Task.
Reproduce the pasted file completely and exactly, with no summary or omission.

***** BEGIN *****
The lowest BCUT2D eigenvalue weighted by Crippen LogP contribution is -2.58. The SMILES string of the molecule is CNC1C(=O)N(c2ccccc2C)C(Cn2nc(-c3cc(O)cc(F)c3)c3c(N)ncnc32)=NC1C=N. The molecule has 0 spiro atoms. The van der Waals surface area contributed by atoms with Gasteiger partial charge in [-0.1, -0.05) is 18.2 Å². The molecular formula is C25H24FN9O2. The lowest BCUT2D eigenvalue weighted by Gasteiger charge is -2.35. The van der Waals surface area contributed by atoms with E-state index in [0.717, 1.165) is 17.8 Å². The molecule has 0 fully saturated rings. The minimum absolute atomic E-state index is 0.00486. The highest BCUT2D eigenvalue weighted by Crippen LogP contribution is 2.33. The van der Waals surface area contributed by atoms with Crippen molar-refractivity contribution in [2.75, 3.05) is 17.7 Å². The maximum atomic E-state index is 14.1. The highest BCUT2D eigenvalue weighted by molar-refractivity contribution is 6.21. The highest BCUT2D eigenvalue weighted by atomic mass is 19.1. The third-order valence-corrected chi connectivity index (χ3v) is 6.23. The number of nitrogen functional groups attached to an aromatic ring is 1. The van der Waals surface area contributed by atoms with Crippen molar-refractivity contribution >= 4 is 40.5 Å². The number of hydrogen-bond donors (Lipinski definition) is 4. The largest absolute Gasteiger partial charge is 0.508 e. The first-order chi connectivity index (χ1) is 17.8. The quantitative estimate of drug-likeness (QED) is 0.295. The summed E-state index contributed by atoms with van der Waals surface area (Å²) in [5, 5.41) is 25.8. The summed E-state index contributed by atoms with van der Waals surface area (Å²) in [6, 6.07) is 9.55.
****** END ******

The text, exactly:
The lowest BCUT2D eigenvalue weighted by Crippen LogP contribution is -2.58. The SMILES string of the molecule is CNC1C(=O)N(c2ccccc2C)C(Cn2nc(-c3cc(O)cc(F)c3)c3c(N)ncnc32)=NC1C=N. The molecule has 0 spiro atoms. The van der Waals surface area contributed by atoms with Gasteiger partial charge in [-0.1, -0.05) is 18.2 Å². The molecular formula is C25H24FN9O2. The lowest BCUT2D eigenvalue weighted by Gasteiger charge is -2.35. The van der Waals surface area contributed by atoms with E-state index in [0.717, 1.165) is 17.8 Å². The molecule has 0 fully saturated rings. The minimum absolute atomic E-state index is 0.00486. The highest BCUT2D eigenvalue weighted by Crippen LogP contribution is 2.33. The van der Waals surface area contributed by atoms with Crippen molar-refractivity contribution in [2.75, 3.05) is 17.7 Å². The maximum atomic E-state index is 14.1. The highest BCUT2D eigenvalue weighted by molar-refractivity contribution is 6.21. The highest BCUT2D eigenvalue weighted by atomic mass is 19.1. The third-order valence-corrected chi connectivity index (χ3v) is 6.23. The number of nitrogen functional groups attached to an aromatic ring is 1. The van der Waals surface area contributed by atoms with Crippen molar-refractivity contribution >= 4 is 40.5 Å². The number of hydrogen-bond donors (Lipinski definition) is 4. The largest absolute Gasteiger partial charge is 0.508 e. The first-order chi connectivity index (χ1) is 17.8. The quantitative estimate of drug-likeness (QED) is 0.295. The summed E-state index contributed by atoms with van der Waals surface area (Å²) in [5, 5.41) is 25.8. The summed E-state index contributed by atoms with van der Waals surface area (Å²) in [6, 6.07) is 9.55.